As a big league umpire, Dale Scott saw maybe 1 million pitches from the field.
The veteran crew chief missed nearly the entire 2017 season after a foul ball off the bat of Baltimore slugger Mark Trumbo in Toronto on April 14 caught him hard in the mask, causing Scott’s second concussion in nine months and fourth in five years.
Within a few days, while undergoing treatment for head, neck and shoulder injuries, Scott realized it was the end of a major league career that began in 1985 and included three World Series assignments, three All-Star Games and 91 postseason games.
Scott worked 3,897 regular-season games and was a crew chief for 16 seasons, half his career.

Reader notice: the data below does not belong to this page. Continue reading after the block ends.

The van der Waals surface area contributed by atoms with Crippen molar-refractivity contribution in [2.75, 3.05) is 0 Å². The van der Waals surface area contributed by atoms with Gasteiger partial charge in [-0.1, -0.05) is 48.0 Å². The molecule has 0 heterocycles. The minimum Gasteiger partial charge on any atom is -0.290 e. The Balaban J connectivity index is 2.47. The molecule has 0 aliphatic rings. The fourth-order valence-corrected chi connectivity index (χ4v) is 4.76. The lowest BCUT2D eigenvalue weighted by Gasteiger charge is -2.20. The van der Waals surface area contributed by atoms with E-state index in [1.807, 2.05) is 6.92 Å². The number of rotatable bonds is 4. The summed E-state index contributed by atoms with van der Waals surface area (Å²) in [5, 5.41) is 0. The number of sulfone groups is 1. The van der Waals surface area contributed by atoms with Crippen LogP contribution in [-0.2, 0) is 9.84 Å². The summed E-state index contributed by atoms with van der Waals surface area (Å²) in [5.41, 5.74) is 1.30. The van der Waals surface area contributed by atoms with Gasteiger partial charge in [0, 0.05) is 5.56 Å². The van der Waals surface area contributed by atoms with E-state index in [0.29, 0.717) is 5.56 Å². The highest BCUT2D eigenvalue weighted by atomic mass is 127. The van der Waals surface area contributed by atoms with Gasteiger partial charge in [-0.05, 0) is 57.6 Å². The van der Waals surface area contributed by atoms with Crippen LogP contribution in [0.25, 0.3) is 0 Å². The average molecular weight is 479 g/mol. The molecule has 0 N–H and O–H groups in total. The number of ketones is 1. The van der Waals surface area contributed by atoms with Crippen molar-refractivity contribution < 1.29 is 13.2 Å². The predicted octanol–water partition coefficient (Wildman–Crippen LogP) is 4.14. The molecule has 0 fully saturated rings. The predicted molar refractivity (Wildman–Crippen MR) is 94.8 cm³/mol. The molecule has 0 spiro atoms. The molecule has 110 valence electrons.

Scott acknowledged his decision to retire might have been more difficult if his circumstances were different say, he was 40 and hadn’t worked the World Series.
Scott wonders about umpires who are cleared as part of the concussion protocol and then face the choice of continuing to work and risk further injury, or leaving the game.
Orioles manager Buck Showalter was in the dugout for Scott’s last game, when he was carried off the dirt at Rogers Centre on a spinal board.
Showalter was there, too, the first time Scott worked the plate in the postseason, in a 1995 AL Division Series matchup between Seattle and New York.
Among them, he was the plate umpire for Scott Erickson’s no-hitter, he worked a season-opening series in Australia, and was the last umpire to eject hot-tempered manager Billy Martin.
The first time Thomas batted, Scott called strike three.